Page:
Posts: 3,064
11/7/12 11:37 A

People are always making comments about my weight loss. I take them for what they are worth, especially from older people.

I posted a picture on facebook the other day, and my grandmother commented in it and said "You look so pretty now you can see your chin"
I know she meant it with love and not malice, and honestly it kind of made me laugh.

I have had Weight Loss Surgery (WLS) for many reasons, and you would not begin to believe how much negativity I receive from that. I always feel the need to justify it for some reason? A lot of people tell me that they lost their weight "the old fashioned way" to which I respond "good for you!"

I find myself just smiling a lot. When people make comments about cake or pie (which I don't eat) I decline and say... I worked way too hard at the gym today to ruin it with that!

MEEKCOMEHOUSE SparkPoints: (36,885)
Fitness Minutes: (15,393)
Posts: 30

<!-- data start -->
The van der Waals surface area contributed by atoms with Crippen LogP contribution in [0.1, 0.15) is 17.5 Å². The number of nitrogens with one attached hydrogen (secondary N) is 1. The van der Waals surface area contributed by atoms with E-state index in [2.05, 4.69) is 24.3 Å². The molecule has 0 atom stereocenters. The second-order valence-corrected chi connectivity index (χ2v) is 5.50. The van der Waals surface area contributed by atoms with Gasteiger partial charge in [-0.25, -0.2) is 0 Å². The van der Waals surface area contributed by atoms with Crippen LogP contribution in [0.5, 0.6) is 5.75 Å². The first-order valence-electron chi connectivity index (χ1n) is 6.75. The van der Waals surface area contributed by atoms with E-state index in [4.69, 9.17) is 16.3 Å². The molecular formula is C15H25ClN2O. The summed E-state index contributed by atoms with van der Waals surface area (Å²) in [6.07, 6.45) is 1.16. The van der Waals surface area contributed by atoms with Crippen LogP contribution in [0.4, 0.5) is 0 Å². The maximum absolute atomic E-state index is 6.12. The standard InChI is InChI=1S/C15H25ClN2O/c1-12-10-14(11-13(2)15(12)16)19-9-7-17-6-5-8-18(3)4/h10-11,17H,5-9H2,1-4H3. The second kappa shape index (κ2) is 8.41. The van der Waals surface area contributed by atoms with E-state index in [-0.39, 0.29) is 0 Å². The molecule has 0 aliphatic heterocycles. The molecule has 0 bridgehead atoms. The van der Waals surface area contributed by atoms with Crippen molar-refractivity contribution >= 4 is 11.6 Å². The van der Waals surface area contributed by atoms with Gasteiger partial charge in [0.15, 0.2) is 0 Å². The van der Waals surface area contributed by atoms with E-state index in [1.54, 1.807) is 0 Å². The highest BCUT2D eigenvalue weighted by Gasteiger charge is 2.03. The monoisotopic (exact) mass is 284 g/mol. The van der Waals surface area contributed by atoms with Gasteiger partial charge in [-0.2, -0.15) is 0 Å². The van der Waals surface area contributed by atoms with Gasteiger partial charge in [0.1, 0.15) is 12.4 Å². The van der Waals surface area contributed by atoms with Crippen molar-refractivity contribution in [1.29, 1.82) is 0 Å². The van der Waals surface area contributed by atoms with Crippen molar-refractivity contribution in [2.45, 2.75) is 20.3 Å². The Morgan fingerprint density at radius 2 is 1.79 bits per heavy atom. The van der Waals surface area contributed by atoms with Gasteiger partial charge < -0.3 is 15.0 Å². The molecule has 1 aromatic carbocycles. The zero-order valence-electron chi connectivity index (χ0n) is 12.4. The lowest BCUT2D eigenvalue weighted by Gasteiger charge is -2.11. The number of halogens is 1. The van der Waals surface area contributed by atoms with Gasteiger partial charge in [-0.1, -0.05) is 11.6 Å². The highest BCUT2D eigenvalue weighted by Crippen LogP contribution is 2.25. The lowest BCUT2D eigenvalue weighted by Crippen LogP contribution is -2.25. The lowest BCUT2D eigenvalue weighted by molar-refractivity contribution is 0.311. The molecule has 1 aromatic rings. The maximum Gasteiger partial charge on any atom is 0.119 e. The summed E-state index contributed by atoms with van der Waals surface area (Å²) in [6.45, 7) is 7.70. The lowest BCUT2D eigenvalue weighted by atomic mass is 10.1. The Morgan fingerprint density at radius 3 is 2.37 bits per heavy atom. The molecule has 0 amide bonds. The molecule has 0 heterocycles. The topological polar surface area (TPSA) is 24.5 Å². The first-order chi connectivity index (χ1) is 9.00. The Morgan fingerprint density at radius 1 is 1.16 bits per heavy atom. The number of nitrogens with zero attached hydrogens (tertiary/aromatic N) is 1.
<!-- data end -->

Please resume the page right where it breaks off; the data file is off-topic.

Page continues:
11/7/12 9:14 A

It's been a very long process, but I keep telling myself that I cannot change the way other people act, only the way I react.

Celebrate that you have achieved so much and will continue to do so. I truly believe that there is a positive in every situation. Sometimes you have to look hard to find it - but it is there - whether it be a lesson learned for future reference or an accomplishment of some sorts.

Try not to analyze their comments - you can't change them, the way they are or what they say. You'll drive yourself nuts if you do. You deserve better. Instead, look for the positive in the situation. For me, it would be that I had room to move between all the chairs to GET to the cake!!!

Enjoy your day!!!

N16351D Posts: 2,349
11/7/12 8:01 A

See the thread in Fitness and Exercise, "People getting upset when I exercise"

The topic is similar and the comments are growing longer every day. This appears to be a common problem.

NOTTOOLATEJUDY Posts: 349
11/7/12 7:58 A

MEEKCOMEHOUSE, I wish there was a like button like on Facebook... that response is great.